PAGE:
Merry Wanderer of the Night + YA

Review: Peter Nimble and His Fantastic Eyes by Jonathan Auxier

So, I'm going to break one of my personal review rules/no-nos/pet peeves here for Peter Nimble and His Fantastic Eyes by Jonathan Auxier and I'm going to compare it to another book. (Gasp, I know... Also, insert appropriate apology here). The story itself is pretty unique and charming, but I was reminded from the very beginning of A Series of Unfortunate Events by Lemony Snicket. The stories are not anything alike, but the writing felt very similar to me. It's told in that same third party narrative where the narrator will interject at times with 'clarifications' and comments. And it also had that same impossibility of character (like the baby biting through steel in ASoUE).

And I don't like it.

I did not enjoy the SoUE. I read most of the books and finally gave up because the story just wasn't enough to get me over my dislike of the narration and other... things. But I will say that although the narration was, at times, quite jarring to me, overall, I actually really enjoyed this book.

Once I got past the beginning, where the infant is left to fend for itself by the town elders and survives, I found myself really drawn into the happenings of the story. But it was a struggle and initially, I was really disappointed in the story, because I need my fantasy to be believable and realistic, which means I need to believe in my characters. Once Peter has gotten past his unbelievable childhood, the story really picks up for me. I found that I really liked Peter and I wanted so badly for him to succeed. There was so much at stake for him, and he had so little happiness in his young life that I so wanted things to work well for him.

The story was quite charming, and again, once past the beginning, this unknown/unseen narrator really does keep his comments and opinions to a minimum, allowing me to get farther into the story. I loved watching Peter learn about his surroundings, learn about himself and realize that he can teach and help others. He worries that his past as a thief makes him unworthy and he often sometimes confidence in himself, which is not surprising considering he's spent the last several years being told he's practically worthless. But Peter is strong and he is made of greater things than he knows, and there is much he needs to do in order to complete the quest given him by the mysterious professor.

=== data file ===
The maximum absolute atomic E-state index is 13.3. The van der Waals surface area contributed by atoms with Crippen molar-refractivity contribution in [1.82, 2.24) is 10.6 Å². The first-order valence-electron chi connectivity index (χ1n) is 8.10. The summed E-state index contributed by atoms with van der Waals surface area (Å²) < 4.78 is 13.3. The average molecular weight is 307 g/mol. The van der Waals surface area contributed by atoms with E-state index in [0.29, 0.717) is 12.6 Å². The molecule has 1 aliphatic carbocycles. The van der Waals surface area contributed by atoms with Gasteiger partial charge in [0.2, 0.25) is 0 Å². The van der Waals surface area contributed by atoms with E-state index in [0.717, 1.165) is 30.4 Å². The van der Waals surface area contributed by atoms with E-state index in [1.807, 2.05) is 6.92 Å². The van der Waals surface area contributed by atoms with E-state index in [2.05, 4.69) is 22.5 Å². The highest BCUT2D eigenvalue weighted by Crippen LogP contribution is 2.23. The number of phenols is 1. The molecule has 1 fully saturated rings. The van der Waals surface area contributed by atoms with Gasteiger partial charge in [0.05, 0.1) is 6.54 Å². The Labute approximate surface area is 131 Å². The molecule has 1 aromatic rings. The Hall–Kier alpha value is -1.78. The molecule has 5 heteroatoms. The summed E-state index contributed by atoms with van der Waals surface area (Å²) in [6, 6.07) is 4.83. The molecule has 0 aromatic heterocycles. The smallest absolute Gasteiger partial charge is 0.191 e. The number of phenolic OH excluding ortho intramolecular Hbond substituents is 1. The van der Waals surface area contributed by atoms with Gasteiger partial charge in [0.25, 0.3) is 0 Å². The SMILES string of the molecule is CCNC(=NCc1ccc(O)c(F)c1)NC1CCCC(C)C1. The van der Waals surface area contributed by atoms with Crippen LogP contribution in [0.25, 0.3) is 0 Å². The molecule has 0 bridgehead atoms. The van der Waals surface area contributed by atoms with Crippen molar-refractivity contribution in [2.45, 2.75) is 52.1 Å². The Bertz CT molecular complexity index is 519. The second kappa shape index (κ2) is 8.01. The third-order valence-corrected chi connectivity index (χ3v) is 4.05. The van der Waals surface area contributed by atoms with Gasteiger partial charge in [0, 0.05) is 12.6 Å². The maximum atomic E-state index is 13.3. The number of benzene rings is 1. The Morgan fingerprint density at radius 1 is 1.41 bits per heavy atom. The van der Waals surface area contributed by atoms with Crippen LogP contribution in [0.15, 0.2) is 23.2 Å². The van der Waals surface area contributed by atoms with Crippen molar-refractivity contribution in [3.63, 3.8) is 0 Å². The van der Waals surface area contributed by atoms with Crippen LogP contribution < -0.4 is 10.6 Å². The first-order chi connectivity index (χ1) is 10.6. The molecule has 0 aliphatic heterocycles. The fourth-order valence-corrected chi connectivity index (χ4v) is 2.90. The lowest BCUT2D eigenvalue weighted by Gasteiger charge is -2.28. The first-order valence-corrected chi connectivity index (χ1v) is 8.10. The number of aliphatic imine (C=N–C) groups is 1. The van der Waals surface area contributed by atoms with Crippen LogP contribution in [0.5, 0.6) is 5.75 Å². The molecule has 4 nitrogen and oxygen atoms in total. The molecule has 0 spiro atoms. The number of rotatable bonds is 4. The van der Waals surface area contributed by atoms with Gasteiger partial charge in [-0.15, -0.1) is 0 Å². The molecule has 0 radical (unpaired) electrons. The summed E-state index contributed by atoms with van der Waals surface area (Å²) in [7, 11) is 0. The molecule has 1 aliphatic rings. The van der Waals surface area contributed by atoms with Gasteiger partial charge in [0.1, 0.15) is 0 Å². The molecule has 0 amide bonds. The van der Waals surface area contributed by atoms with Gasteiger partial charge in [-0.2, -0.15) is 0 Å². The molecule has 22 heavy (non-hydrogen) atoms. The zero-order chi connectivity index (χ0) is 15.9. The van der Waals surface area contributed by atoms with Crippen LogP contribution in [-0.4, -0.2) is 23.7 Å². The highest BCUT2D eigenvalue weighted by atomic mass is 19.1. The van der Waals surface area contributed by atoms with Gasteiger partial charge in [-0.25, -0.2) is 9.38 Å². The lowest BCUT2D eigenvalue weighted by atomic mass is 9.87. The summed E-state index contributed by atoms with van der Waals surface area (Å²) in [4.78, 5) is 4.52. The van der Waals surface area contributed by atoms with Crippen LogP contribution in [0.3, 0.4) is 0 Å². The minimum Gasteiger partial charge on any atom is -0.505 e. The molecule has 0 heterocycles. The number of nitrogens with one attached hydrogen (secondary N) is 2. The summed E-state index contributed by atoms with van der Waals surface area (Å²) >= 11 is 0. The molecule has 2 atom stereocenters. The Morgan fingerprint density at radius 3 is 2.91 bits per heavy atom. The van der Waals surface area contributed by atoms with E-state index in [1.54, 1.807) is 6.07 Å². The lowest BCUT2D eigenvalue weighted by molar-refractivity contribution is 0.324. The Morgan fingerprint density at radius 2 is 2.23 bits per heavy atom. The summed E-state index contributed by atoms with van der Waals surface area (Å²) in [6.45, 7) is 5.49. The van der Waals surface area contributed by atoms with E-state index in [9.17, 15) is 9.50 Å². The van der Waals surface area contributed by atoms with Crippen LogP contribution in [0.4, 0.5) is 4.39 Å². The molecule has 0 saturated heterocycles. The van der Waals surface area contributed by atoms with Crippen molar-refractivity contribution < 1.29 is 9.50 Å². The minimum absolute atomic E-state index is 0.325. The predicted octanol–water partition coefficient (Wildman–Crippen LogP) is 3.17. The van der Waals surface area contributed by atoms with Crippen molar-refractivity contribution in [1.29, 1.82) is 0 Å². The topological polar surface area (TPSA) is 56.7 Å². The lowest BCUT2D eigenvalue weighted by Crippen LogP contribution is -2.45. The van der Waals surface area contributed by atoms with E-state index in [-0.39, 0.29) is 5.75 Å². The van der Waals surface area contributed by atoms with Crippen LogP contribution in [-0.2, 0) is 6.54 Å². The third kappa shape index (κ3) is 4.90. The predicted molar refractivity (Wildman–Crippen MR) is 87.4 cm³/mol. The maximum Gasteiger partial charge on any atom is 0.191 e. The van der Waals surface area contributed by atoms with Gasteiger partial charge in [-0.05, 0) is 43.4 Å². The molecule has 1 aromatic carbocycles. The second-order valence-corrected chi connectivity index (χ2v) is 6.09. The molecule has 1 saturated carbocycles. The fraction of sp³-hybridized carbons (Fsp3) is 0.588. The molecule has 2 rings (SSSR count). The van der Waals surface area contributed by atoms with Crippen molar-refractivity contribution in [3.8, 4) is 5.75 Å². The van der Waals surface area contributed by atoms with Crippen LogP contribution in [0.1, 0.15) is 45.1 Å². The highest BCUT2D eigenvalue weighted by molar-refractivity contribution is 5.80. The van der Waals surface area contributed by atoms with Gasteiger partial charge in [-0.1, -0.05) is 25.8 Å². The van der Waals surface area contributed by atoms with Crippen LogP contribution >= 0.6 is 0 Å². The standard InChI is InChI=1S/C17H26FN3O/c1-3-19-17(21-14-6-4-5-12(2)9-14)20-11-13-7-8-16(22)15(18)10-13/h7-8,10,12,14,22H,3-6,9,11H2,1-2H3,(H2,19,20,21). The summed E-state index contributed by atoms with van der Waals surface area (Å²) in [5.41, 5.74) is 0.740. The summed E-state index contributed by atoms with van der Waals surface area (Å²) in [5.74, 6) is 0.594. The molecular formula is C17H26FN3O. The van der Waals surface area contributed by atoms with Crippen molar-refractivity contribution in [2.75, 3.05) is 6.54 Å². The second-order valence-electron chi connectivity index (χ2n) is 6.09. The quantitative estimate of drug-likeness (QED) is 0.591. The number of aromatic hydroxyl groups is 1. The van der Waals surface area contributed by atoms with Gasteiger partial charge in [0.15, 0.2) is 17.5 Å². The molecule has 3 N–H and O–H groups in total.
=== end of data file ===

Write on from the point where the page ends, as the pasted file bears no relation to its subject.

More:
His traveling companion, Sir Tode was also a rather enjoyable character. The victim of a Hag's curse (one that I think you definitely need to discover on your own) Sir Tode is an unlikely companion, but is really willing to be there for Peter, to be his eyes and his friend.

I'm so glad that I stuck with this book, that I didn't allow myself to get too discouraged when I started the book. It's a beautifully charming story, even with the narration being what it is. Peter is strong and brave, and although not perfect (for reasons I won't specify to avoid spoilers) Peter's struggles with being blind are raw and real. Peter understands that his skills as a thief are only what they are because of his blindness. He can hear and smell better, and his fingers are far more sensitive. He recognizes this. He knows these things. But he still longs for the ability to see. But he also doesn't dwell on it. It's one of those things, it is what it is, and he makes the best of what he has. I love little Peter.

The fantastic eyes were also such an enjoyable part of the story. I wasn't sure going into it, but after reading, I can (fairly confidently) say that this is a stand alone story. I had originally thought that perhaps it would be a trilogy, with one book dedicated, primarily, to one set of eyes, but I am happy to say that this story stands alone. All three eyes are used (and umm, pretty brilliant, if I may say so!) and the story resolves itself completely, in that way of all middle grade (ok, most MG).

I think this is a charming and delightful book, and I think it's one that will be enjoyed by many, many people. If you are a fan of Lemony Snicket's writing style, I think you will just love this one. And if you are not, give it a try anyway. It just might surprise you.

Oh! Also — I loved the small illustrations that started each chapter. They were fabulous additions to the story and they made me all happy inside.:)

*Disclaimer: I received an ARC of this from the publisher in exchange for a fair and honest review.

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Review: Peter Nimble and His Fantastic Eyes by Jonathan Auxier + YA